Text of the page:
Mr. Kasich. Mr. Chairman, if I could follow on to that, I didn't want to say it. Chairman Nichols has been here 22 years. He can say some things that I have to be careful about saying until I get a little more experience under my belt.

But I want to tell you, Admiral, that if we were to write a bill based on the recommendations of the Chiefs that were in here, we would have no bill. I mean, listen to the Chiefs. You would come to the clear conclusion that there is nothing wrong and that all the problems that we had in the past, including resources available to the CINC's, budget-planning across service lines, had all really been pretty much corrected. What we heard from people who are not active has been, to a large degree, different, including the testimony that we received this morning. That bothers me because I worry that I am not getting square answers to the questions, unless their point of view is so dramatically different than everybody else's and it's not a question of them trying to protect their particular turf. They took issuance with the quotes that I made that came from you about a lack of resources. And so did the heads of the Services themselves, the civilian heads. I'll tell you, it gives me a lot of concern about who to believe and when when we face decisions beyond this, like Lebanon, when I have to listen to what they say when they come up on the Hill.

As a young person, who I hope is going to be here for a while, I have to figure out who to listen to and who is legitimate in terms of what they are saying so I can make darn good decisions in my role. And I am doing it for honestly legitimate, deep-down concerns about my country.

Admiral CROWE. Mr. Kasich, I really don't like to recommend my own stuff, although I write very well, but in the statement I made before the Senate Armed Services Committee, I laid out a few philosophical principles, not speaking to specific issues. In that, I said the reason this—and I believe this with all my heart—the reason this is such a tough question is that the issues we deal with are tough. There is no organizational system you are going to devise, no organizational system that is going to make those issues easy. They are tough today, and they are going to be tough tomorrow, no matter what the organizational lines on the diagram look like. Now, certain organizations are better than others, and I agree with that. I think all of these people are testifying from their own lights, their own experience, their own vested interests. I do believe that a lot of people are testifying on the basis of experience they had a few years ago which is not directly relevant today. There have been some changes and improvements made in the last 2 years that are low key but nevertheless substantial, to make our way of doing business easier.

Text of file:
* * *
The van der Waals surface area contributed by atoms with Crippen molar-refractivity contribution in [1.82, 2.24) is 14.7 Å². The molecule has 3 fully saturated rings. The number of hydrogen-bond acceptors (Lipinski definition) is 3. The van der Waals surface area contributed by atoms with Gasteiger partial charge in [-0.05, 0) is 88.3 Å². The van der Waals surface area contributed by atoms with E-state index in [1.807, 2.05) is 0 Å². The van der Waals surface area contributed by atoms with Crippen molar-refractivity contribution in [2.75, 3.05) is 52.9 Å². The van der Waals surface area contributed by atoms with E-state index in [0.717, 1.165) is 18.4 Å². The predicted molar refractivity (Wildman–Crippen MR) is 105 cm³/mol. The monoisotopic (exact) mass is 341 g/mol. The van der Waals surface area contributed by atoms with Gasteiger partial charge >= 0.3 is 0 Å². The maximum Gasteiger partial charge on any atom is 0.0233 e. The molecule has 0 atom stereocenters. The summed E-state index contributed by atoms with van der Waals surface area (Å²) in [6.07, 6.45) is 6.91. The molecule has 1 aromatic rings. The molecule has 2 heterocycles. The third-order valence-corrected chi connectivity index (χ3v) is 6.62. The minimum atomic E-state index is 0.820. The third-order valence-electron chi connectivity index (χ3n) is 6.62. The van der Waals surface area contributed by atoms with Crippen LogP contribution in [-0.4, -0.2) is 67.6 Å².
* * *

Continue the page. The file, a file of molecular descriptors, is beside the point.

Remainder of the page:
In fact, in every one of these areas that we have discussed, something has been done. If it is any comfort to you-I am not so sure it is—but if it is any comfort to you, the very fact that you are examining this and are serious in your work has had a great impact over in my business.

Mr. NICHOLS. Gentlemen, a member of the committee, Mr. McCurdy from Oklahoma, had a question that he wished to be asked. Let me yield to Mr. Barrett to ask that question.

Mr. BARRETT. Sir, there are several subparts to the question. It deals with net assessment.

As you know, many on the Armed Services Committee have been interested in seeing service program justifications expressed in strategic terms, backed up by thorough and high quality net assessment.

The first question is, should the Chairman of the JCS have a net assessment office, as the House-passed bill recommends?

Second, how can we improve the assessment?

Third, do the CINC's currently express their priorities in net assessment terms?

Fourth, should the CINC's have the capacity to task net assessment capabilities?